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Life is a Journey: Victoria
Raising a Child with Disabilities
Written by Lucy P. of NC
Let me begin by tell you that I strongly believe that we all have a reason for being, that we are all on a journey, but at different points on a map. The most recent jaunt of my journey involved conquering many mountains and trudging through many valleys. It all began in March of 1998, when my daughter, Victoria was born, a seemingly healthy baby girl. It all seemed so perfect with the newest addition to our family.
We approached the first mountain when Victoria was just two months old and she faced her first of many hospitalizations. The cute sounding purr of her delicate breathing turned into a rasping struggle to force air into her lungs. We took her to our pediatrician several times and her condition worsened. At her most critical point, he took the painstaking time to listen to her breathe for three hours trying desperately to find an answer. Exasperated, he felt she needed immediate medical attention, and rushed her via neonatal ambulance to the nearest hospital 45 minutes away.
That was the longest ride of my life as I thought of the worst case scenarios running through my mind like a slow motion movie. What if it’s a tumor? What if she won’t make it? Did I cause this? What have I done? What will I do? Will I be able to take care of her?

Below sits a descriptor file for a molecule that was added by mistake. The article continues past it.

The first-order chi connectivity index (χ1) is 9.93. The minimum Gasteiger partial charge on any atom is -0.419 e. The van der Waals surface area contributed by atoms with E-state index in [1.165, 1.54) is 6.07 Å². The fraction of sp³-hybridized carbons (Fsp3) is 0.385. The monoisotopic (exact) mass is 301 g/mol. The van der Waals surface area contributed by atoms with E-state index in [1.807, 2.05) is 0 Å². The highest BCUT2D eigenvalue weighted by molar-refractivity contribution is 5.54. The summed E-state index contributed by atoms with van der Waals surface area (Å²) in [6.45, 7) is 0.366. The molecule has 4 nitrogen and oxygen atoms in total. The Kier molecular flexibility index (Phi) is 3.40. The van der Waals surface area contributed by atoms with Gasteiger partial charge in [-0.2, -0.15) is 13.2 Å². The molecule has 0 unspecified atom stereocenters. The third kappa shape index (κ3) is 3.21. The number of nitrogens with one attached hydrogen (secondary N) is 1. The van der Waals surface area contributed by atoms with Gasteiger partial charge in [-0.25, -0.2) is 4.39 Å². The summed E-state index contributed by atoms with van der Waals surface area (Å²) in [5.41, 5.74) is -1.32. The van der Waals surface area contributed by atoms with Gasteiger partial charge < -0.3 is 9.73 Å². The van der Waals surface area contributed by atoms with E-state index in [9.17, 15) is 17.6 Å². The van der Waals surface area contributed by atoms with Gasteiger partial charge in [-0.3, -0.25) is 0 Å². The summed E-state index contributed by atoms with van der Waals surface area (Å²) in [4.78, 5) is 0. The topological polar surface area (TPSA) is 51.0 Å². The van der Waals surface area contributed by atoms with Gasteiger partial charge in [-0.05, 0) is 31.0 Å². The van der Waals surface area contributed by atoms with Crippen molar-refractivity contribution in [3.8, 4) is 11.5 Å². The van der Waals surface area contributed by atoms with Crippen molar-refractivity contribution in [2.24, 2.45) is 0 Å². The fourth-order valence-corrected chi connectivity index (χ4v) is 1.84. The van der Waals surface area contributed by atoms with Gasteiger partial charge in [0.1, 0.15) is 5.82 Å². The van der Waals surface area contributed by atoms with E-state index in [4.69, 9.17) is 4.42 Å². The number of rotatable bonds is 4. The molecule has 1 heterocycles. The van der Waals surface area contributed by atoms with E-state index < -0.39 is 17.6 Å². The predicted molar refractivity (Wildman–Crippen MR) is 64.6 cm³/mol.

When we arrived at the hospital, we were met by a medical team asking numerous questions about my pregnancy, the delivery, and the first two months of Victoria’s life. They reviewed her records and ran more tests. They scheduled her for a bronchoscope the next day in hopes to find some answers. It was a relief to find out it was a simple diagnosis of bronchial and tracheal Malaysia, which was just a floppiness of her airway. Laser surgery was performed to tighten her floppy airway and we were in the hospital with her for eight, long days, three of which were in ICU. “What a relief!” I thought.